For over thirty years InSight Books has been honored to work with a wide variety of hospice professionals. Their dedication to serving the dying patient and the family is amazing and astonishing. They truly are the guardians of the living and the dying. They stand where few are willing to be.
We’ve also heard some of their frustrations and trials in trying to communicate to the public what they offer and why families should make hospice part of the long-term planning conversation. How do they overcome the myths around a topic that no one wants to talk about?
MYTH—Hospice means that we’ve given up on our family member and are just waiting for them to die.
TRUTH—Hospice means that the patient has been diagnosed with a condition, disease or complexity of issues that could reasonably be determined to be terminal within six months. Another news flash—life is a terminal disease. In these cases, however, there is a measurable time table and outcome to what the patient is experiencing.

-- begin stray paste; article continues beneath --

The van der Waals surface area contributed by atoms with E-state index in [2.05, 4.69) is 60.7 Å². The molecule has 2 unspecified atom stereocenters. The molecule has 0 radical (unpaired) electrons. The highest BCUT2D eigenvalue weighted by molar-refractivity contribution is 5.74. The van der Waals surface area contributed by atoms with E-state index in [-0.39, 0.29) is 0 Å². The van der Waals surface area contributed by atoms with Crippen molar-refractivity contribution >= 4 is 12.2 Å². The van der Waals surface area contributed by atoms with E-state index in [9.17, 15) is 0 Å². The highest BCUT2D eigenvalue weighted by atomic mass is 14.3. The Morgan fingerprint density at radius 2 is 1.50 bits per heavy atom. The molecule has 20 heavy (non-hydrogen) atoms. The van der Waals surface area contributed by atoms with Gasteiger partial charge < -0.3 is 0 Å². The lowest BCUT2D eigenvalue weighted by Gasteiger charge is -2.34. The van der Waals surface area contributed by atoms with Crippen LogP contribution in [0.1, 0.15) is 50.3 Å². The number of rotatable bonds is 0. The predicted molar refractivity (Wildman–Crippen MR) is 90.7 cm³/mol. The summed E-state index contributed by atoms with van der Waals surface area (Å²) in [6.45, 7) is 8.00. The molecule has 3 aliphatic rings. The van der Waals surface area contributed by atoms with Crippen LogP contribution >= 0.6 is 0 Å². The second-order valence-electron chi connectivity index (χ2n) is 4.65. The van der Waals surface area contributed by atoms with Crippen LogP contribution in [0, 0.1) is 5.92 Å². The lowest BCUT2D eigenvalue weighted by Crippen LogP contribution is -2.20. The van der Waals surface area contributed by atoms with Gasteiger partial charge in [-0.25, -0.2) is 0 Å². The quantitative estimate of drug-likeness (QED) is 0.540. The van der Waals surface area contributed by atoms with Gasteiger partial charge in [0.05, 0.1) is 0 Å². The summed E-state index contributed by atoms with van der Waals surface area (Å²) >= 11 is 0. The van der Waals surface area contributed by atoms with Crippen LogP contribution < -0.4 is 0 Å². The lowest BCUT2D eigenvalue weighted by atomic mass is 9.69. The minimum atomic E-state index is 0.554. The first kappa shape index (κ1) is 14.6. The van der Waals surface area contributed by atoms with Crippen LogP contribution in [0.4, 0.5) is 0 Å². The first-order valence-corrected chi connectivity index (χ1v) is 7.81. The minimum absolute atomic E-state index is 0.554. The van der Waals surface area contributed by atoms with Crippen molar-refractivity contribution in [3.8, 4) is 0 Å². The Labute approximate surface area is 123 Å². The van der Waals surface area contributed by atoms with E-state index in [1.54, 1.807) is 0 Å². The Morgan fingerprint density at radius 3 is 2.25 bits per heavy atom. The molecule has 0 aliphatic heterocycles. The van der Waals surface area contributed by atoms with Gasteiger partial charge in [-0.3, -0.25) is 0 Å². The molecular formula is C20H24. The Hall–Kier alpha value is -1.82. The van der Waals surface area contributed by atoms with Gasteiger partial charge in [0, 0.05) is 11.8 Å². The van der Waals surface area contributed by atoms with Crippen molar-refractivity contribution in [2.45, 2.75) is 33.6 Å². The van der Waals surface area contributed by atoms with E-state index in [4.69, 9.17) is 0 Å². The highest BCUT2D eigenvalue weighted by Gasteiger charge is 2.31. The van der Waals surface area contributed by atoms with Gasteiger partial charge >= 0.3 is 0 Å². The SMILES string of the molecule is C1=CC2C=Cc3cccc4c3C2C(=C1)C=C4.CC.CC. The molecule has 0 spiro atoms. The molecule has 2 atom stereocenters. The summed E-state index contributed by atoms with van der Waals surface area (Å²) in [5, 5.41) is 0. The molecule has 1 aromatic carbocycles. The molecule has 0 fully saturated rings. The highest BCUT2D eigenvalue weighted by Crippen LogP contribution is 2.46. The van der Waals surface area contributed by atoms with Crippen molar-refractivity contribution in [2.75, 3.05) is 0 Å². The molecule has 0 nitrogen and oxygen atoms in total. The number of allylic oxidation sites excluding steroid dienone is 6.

But that does not mean that everyone is just waiting for the person to die. Hospice brings an entire interdisciplinary team to the experience, with doctors, nurses, chaplains, social workers, bereavement specialists, health aides, all focused on giving the patient the very best quality of life, for however long that might be, and providing support, information, and assistance to the family as they care for their loved one.
MYTH—If the patient goes on hospice, he/she will give up and die.